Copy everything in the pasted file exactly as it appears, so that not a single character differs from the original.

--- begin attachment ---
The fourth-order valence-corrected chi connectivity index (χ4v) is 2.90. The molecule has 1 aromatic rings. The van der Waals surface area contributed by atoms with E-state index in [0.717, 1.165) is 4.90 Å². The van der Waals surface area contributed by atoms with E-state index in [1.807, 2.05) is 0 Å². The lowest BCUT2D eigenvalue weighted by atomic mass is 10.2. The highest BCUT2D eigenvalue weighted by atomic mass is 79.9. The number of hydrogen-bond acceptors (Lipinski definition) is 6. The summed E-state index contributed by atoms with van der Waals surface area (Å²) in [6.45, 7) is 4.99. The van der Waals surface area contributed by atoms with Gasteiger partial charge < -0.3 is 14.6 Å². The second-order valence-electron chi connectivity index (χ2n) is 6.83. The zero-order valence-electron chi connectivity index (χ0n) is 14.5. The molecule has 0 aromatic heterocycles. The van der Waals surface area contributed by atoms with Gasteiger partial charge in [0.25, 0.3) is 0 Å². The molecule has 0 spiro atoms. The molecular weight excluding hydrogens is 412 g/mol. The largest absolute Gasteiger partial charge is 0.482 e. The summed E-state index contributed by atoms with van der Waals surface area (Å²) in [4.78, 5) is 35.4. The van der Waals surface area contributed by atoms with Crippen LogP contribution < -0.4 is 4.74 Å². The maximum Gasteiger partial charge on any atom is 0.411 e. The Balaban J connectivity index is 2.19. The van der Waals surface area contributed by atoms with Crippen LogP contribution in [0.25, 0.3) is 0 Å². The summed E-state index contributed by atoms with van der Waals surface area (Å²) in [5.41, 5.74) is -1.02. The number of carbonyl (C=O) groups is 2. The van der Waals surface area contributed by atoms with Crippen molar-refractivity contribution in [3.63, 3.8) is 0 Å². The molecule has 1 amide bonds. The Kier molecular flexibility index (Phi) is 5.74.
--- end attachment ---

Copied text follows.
The fourth-order valence-corrected chi connectivity index (χ4v) is 2.90. The molecule has 1 aromatic rings. The van der Waals surface area contributed by atoms with E-state index in [0.717, 1.165) is 4.90 Å². The van der Waals surface area contributed by atoms with E-state index in [1.807, 2.05) is 0 Å². The lowest BCUT2D eigenvalue weighted by atomic mass is 10.2. The highest BCUT2D eigenvalue weighted by atomic mass is 79.9. The number of hydrogen-bond acceptors (Lipinski definition) is 6. The summed E-state index contributed by atoms with van der Waals surface area (Å²) in [6.45, 7) is 4.99. The van der Waals surface area contributed by atoms with Gasteiger partial charge < -0.3 is 14.6 Å². The second-order valence-electron chi connectivity index (χ2n) is 6.83. The zero-order valence-electron chi connectivity index (χ0n) is 14.5. The molecule has 0 aromatic heterocycles. The van der Waals surface area contributed by atoms with Gasteiger partial charge in [0.25, 0.3) is 0 Å². The molecule has 0 spiro atoms. The molecular weight excluding hydrogens is 412 g/mol. The largest absolute Gasteiger partial charge is 0.482 e. The summed E-state index contributed by atoms with van der Waals surface area (Å²) in [4.78, 5) is 35.4. The van der Waals surface area contributed by atoms with Crippen LogP contribution < -0.4 is 4.74 Å². The maximum Gasteiger partial charge on any atom is 0.411 e. The Balaban J connectivity index is 2.19. The van der Waals surface area contributed by atoms with Crippen LogP contribution in [0.25, 0.3) is 0 Å². The summed E-state index contributed by atoms with van der Waals surface area (Å²) in [5.41, 5.74) is -1.02. The number of carbonyl (C=O) groups is 2. The van der Waals surface area contributed by atoms with Crippen molar-refractivity contribution in [3.63, 3.8) is 0 Å². The molecule has 1 amide bonds. The Kier molecular flexibility index (Phi) is 5.74.